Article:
Are you donating old furniture that you no longer need, but don’t know where to take it? And not in the neighborhood dumpster? Whether you’re looking for a helping hand when you move or even a helping hand for a non-move, check out these tips that tell you how to get rid of furniture, and make it count.

1. Do-Gooding by Downsizing:
One of the best parts about moving is that it gives you the chance to purge your inventory of non-essentials. Do you really think you’ll find a spot in your new place for that leg lamp or that old frat house couch? Even if you do, the leg lamp will end up in pieces, and your roommate will swear it was an accident. Once you’ve got that “not-for-keeps” pile, donate your old furniture. There are plenty of people out there who would cherish your mini fridge from college.

donating old furniture: surf board in an old truck.

2. Who Wants Your Old Stuff:
Both Goodwill and Salvation Army have a lengthy history of using donated goods to offer a hand up to those in need. With a quick click of a finger, search for a nearby Salvation Army and a Goodwill store in your area. There are likely other great local nonprofits that would love to find new homes for your stuff. All it takes is a quick “Donate Furniture” Google search to locate these groups. Once you find an organization that has a mission you like, do some quick research to see if they have a specific need for your items. If they do, great! Suddenly your old rollerblades have a date with destiny.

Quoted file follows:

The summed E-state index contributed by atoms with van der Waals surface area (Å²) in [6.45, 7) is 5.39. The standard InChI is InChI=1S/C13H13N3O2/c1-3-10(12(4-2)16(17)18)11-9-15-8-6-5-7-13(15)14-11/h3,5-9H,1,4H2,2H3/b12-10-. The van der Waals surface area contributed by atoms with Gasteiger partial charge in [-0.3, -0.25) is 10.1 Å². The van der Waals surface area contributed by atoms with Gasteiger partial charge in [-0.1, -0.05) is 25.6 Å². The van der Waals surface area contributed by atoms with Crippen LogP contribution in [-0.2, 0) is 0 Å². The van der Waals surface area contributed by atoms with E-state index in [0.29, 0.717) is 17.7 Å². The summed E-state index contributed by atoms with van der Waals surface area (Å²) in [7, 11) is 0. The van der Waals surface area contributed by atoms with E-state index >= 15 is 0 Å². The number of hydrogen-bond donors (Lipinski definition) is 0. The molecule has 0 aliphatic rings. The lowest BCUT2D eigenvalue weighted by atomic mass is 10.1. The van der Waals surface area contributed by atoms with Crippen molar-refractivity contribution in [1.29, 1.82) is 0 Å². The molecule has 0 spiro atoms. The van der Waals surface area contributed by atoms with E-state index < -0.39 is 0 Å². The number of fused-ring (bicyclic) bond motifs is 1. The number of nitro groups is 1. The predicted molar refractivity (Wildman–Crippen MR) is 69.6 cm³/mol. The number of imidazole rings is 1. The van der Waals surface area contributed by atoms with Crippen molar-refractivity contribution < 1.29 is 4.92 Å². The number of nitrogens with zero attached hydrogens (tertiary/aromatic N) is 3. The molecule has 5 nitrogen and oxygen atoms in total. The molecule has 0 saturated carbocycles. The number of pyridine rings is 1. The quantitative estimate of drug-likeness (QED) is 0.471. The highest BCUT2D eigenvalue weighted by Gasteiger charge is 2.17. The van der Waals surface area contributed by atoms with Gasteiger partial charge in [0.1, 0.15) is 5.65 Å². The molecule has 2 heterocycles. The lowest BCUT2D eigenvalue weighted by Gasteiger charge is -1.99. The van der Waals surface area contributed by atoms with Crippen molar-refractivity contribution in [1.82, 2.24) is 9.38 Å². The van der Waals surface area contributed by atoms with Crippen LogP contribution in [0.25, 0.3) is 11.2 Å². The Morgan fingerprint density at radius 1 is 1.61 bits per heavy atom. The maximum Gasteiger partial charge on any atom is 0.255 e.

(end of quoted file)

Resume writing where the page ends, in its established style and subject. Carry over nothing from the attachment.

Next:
3. The Best Donations are Still in Good Shape:
Obviously, your donations don’t need to be shiny and new, but it’s best to donate old furniture that’s still in good working order. Go raid those closets, attics and even your storage facility. The Salvation Army has a great rundown of donation guidelines. Donating old furniture is a lot easier than you think!

4. Who Doesn’t Love a Tax Write Off?:
When dropping off your furniture, be sure to bring an itemized list of your belongings and their values. Use the Salvation Army’s Donation Value Guide. Even if you’re giving to another nonprofit, it’s a well recognized standard to go by. Though they may not give one to you immediately, all nonprofits are required to provide you with a receipt for your donations. Ask about their receipt policy, and when you get yours make sure you hold on to it so you can write off your donations the next time you do taxes.

5. Donating is a Win/Win/Win:
When in the process of getting rid of your junk, Bellhops can lend a hand in a city near you. Donating old furniture means you’ll have more room for new furniture (win), your donations will enrich someone else’s life (win), and you may just save some loot on your taxes (win). So much win.


If you need help organizing, loading, and unloading your donations, visit Bellhops online or call 1 (888) 836-3939. We’ll get it all done on your schedule.

Is there anything you’d like us to write about? Email our editor at editor@getbellhops.com

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